• To plan mating in order to maximize the chances of getting a horse with the pattern of locomotion that the owner prefers
  • To predict the gaits of foals and young horses (i.e. for buying/selling youngsters)
  • To match the right discipline, training, and rider with the right horse
  • To avoid pressuring a CC horse in attempts to amble or pace
  • Keep a distinct part of the population as classical three-gaited horses or as gaited horses by taking informed breeding decisions

Research in brief

  • Significant correlation between gaitedness and genotype in Icelandic horses, Morgan horses, American Curly horses, Finnhorses and Nordic trotters
  • Out of 81 tested Mangalarga Marchadora all AA horses presented the gait Marcha Picada (lateral coupling), all CC horses the gait Marcha Batida (diagonal coupling), while CA horses presented either of these two
  • Some Icelandic CC horses can be taught to amble but they are significantly more difficult in the beginning of the training. AA horses are easiest to set into tölt in the initial training (CC= 5.1, CA= 4.0, AA= 2.2, scale to 6.0**)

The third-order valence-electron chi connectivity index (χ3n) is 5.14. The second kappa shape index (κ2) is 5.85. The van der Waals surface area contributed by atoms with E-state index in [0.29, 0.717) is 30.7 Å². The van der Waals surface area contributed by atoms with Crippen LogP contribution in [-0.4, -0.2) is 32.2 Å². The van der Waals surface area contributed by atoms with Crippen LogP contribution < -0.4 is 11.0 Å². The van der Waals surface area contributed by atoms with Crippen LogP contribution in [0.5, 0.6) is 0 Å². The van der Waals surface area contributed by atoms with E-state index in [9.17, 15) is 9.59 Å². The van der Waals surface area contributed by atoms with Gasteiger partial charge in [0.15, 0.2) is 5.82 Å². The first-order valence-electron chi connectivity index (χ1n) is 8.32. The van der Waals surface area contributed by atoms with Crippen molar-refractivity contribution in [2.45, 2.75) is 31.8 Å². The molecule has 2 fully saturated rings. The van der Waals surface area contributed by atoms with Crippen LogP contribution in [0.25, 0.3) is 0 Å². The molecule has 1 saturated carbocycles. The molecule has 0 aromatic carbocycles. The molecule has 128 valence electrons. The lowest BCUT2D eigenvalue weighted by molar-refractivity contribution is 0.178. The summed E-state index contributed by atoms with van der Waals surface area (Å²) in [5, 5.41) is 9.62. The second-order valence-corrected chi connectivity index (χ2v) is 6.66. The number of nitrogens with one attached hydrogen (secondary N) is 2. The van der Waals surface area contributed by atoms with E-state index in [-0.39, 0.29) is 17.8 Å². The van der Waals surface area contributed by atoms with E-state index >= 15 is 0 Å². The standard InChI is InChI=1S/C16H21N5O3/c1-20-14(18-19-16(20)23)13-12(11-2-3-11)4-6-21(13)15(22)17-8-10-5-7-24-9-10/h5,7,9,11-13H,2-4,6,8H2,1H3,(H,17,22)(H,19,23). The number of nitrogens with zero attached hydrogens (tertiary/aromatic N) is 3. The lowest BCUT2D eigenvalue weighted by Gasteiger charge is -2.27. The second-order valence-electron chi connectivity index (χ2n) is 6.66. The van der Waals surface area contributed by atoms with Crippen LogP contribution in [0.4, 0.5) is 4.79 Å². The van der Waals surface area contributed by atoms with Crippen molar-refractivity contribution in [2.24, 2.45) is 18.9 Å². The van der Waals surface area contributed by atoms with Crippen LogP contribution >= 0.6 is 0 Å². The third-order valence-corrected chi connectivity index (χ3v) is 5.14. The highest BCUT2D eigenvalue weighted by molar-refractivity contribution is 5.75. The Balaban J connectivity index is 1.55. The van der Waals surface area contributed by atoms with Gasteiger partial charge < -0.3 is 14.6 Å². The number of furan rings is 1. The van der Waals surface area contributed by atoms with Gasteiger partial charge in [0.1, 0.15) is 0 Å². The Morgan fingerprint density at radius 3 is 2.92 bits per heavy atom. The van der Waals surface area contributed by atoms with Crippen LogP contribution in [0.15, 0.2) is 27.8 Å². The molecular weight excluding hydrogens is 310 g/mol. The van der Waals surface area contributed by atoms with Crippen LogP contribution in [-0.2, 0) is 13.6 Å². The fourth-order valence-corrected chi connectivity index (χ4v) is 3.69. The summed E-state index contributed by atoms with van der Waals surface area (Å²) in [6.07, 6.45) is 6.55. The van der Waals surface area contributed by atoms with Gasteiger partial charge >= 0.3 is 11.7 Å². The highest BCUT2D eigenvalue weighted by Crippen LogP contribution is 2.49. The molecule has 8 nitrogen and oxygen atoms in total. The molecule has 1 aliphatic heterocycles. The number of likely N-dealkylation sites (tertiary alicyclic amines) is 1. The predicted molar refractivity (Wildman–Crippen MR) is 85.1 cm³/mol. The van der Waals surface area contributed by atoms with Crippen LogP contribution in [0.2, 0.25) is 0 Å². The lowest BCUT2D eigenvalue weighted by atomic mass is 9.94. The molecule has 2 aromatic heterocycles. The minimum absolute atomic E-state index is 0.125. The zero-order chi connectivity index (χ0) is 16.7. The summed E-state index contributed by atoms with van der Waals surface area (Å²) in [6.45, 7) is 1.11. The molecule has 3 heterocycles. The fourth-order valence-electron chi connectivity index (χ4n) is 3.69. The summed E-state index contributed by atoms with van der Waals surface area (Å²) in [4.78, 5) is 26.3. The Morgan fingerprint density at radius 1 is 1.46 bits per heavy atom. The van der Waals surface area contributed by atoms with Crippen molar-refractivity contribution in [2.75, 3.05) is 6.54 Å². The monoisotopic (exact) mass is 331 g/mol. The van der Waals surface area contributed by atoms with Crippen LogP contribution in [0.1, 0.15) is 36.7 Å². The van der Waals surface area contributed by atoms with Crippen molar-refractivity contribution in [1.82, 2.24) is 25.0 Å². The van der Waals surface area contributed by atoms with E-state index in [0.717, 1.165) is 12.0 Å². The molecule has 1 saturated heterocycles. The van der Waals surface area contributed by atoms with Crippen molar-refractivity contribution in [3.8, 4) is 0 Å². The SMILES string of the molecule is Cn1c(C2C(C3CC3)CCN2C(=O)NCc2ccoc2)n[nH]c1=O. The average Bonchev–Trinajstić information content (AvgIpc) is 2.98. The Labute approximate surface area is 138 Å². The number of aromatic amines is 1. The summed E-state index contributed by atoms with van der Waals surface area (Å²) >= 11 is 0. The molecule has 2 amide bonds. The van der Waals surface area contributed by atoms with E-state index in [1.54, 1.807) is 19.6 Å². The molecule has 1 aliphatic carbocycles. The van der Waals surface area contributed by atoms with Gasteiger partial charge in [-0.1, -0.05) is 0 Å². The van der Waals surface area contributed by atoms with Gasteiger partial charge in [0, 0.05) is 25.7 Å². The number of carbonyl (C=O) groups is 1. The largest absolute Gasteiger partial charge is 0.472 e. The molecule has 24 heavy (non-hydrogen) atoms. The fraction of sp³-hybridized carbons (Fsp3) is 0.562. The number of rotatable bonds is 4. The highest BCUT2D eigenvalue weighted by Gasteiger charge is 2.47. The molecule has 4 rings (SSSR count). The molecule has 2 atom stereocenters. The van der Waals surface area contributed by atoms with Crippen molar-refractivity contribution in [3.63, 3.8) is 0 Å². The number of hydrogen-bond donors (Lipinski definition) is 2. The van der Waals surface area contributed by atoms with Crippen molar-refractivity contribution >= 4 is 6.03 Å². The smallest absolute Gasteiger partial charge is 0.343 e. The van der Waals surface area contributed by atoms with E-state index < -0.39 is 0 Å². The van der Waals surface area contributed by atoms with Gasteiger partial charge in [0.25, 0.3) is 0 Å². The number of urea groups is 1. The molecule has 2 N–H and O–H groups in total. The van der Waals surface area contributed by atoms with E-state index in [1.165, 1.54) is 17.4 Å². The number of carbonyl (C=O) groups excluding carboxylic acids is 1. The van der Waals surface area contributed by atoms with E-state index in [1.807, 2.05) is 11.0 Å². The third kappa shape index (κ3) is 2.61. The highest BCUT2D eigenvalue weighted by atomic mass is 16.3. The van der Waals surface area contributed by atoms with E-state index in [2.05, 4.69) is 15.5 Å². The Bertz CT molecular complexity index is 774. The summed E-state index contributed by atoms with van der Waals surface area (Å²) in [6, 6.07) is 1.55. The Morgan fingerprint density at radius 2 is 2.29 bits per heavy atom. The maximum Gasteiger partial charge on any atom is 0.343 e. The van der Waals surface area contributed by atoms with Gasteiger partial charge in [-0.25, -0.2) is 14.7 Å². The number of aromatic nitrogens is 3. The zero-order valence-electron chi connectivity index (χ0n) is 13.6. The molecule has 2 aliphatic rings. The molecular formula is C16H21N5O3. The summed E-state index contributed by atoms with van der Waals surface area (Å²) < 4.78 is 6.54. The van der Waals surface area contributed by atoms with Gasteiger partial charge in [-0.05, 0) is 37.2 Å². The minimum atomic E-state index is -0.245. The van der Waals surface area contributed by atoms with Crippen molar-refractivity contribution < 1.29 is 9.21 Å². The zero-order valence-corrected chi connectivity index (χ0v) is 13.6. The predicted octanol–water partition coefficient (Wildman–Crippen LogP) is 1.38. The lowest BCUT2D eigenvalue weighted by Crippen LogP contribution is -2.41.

• CA Standardbreds have significantly better balance in canter and higher score for show Jumping than AA horses
  • Similarly, CA Icelandic horses have higher scores for the basic gaits compared to AA horses

*The breed has been breed for gaitedness for centuries and thus has a conformation suitable for this purpose. **Where 6.0 is most difficult.

Potential genotypes:

CC      The horse is a classical three-gaited horse (rarely even four-gaited). This genotype may be the optimum genotype for horses used for show jumping, eventing high-level classical dressage and gallop racing. If bred to an AA genotype, 100% of the offspring will be potentially four-gaited horses (CA). If bred to a CA horse, only about 50% of the offspring will be four-gaited (CA). The rest will be three-gaited as well (CC).